Back in July 2011, we asked you to participate in the Rethink Breast Cancer survey on young women with breast cancer. The results are now published in a report called Breast Cancer In Young Women: A Needs Assessment, and there's some great information in there. While the report focuses on a specific sex and diagnosis, YACC recognizes a lot of the themes such as isolation, fertility issues, questions about relationships, and financial struggles as common elements of the young adult cancer experience.
Get a cup of coffee, find a comfortable spot, and have a look at what they found out!Posted on May 09, 2013 - 09:56 AM by angie
Barbara and Paul Weinberg, the owners of the Cabot Shores Wilderness Resort, are holding a Laughter Yoga workshop in May 2013.
Cabot Shores was the location for Retreat Yourself East 2012, and we heard a lot of comments about how beautiful the location was, and how much fun people had during the Laughter Yoga session. The session will be led by master Laughter Yoga teacher Linda LeClerc.
"Laughter Yoga is great for people who work with others (teachers, nurses, social workers, healthcare providers, parents, and more). It is guaranteed to bring lightheartedness and connection to any interaction. It's also a lovely way to bring those qualities into our own lives. Laughter is such good medicine!" said Barbara.
When: May 17-19
Where: Cabot Shores Wilderness Resort, Cape Breton, NS
Eligibility: Everyone is welcome. This is not a cancer-specific event.
Cost: The fee for the two-day workshop is $350.
Call 1-866-929-2584, or visit cabotshores.com for more information.
PhD student Anthony Turner sent us the following request for participation in his research. Read on, and then feel free to take a few minutes to submit some info! Research like this helps health professionals tailor various treatment plans for young adults dealing with cancer, so your feedback is important!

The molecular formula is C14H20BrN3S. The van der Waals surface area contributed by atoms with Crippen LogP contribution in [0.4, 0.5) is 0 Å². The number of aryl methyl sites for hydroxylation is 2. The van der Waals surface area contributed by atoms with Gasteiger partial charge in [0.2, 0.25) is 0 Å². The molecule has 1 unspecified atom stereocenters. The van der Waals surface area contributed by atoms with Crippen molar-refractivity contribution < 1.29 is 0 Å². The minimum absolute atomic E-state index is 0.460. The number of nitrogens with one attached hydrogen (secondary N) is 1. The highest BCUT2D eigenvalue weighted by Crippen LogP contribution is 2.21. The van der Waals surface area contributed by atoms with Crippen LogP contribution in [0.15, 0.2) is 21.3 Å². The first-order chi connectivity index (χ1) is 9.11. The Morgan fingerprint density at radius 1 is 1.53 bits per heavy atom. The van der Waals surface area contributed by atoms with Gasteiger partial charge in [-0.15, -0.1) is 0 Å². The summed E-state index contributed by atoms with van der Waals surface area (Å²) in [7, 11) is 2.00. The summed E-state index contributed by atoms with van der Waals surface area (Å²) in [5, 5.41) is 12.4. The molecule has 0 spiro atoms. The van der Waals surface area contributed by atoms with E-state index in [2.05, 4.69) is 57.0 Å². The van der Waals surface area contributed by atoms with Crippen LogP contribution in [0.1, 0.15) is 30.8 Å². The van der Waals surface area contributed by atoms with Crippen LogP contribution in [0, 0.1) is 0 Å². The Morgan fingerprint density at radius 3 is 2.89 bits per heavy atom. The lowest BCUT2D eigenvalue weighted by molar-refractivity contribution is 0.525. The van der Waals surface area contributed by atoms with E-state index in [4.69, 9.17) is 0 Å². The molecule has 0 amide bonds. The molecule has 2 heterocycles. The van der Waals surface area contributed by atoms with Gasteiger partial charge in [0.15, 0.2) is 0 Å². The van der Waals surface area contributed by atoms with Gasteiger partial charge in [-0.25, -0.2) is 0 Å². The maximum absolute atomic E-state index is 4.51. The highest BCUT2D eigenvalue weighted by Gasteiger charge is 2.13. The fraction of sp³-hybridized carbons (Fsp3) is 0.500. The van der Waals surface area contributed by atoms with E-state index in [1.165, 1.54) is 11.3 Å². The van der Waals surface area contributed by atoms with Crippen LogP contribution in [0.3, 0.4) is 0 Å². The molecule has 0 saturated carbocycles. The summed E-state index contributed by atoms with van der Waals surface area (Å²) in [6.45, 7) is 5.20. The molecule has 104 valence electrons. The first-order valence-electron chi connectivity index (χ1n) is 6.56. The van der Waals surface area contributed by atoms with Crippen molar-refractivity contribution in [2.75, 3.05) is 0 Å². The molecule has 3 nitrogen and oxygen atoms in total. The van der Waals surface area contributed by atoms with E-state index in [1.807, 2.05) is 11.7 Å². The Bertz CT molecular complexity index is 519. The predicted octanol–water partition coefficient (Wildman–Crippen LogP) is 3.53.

How do we get more people to take positive action on issues that directly impact Canadians affected by cancer?
University of British Columbia PhD student Anthony Turner is leading research to help answer that question, and if you are a Canadian directly affected by cancer, he'd like to have your help! Don't worry, your part won't take too long (typically under 30 minutes), you can do it at your convenience, and you can even do it without leaving home! You'll just share your thoughts and opinions in a confidential online survey. No medical information is collected.
Although everyone's willingness to help is appreciated, participation in this particular study is limited to people age 19 and older who currently live in Canada and who have been diagnosed with any form of cancer (be it currently active or in remission). We will be very grateful to all who can participate.
As thanks for your time and effort in helping us out, those who complete the survey will receive a ten dollar shopping credit for a major online retailer or a ten dollar donation credit for canadahelps.org (a service that allows you to donate to the registered charity of your choice). You also have the option instead to have a ten dollar anonymous donation made to the BC Cancer Foundation in your honor to help fund leading-edge research by the BC Cancer Agency.
Please note that slots are limited to the first 70 people to complete the survey and each person can complete the survey only once.
Further information about this project, which has been approved by the UBC Research Ethics Board, is provided at the beginning of the survey. After reviewing that information, if you have additional questions or concerns, or if you need assistance with the survey, please contact Anthony:Posted on Apr 03, 2013 - 01:13 PM by angie
After a film about young adults dealing with cancer on a kayaking expedition, and a short film about young adults dealing with cancer on a sailing trip, Mike Lang is set to launch his third film project on young adult cancer issues on April 3, 2013 (learn more about all three projects here).
The series is called Valleys and will chronicle two-time cancer survivor Amy Aubin and her friend, Annie, as they join Survive & Thrive Expeditions on a rafting trip through the Grand Canyon.
In his introduction on the Huffington Post on March 20, 2013, Mike said, "The hope is that through this webseries we will be able to see cancer from many different perspectives leading to open, honest communication with the people we love."
Webisodes will be uploaded each Wednesday to the Huffington Post's "Generation Why" section where they feature stories and information on young adult cancer.
Mike and Amy are members of the YACC community, and we are excited to watch this project unfold and expose young adult cancer issues to a whole new audience.
Please click here for more information.Posted on Mar 21, 2013 - 05:30 PM by angie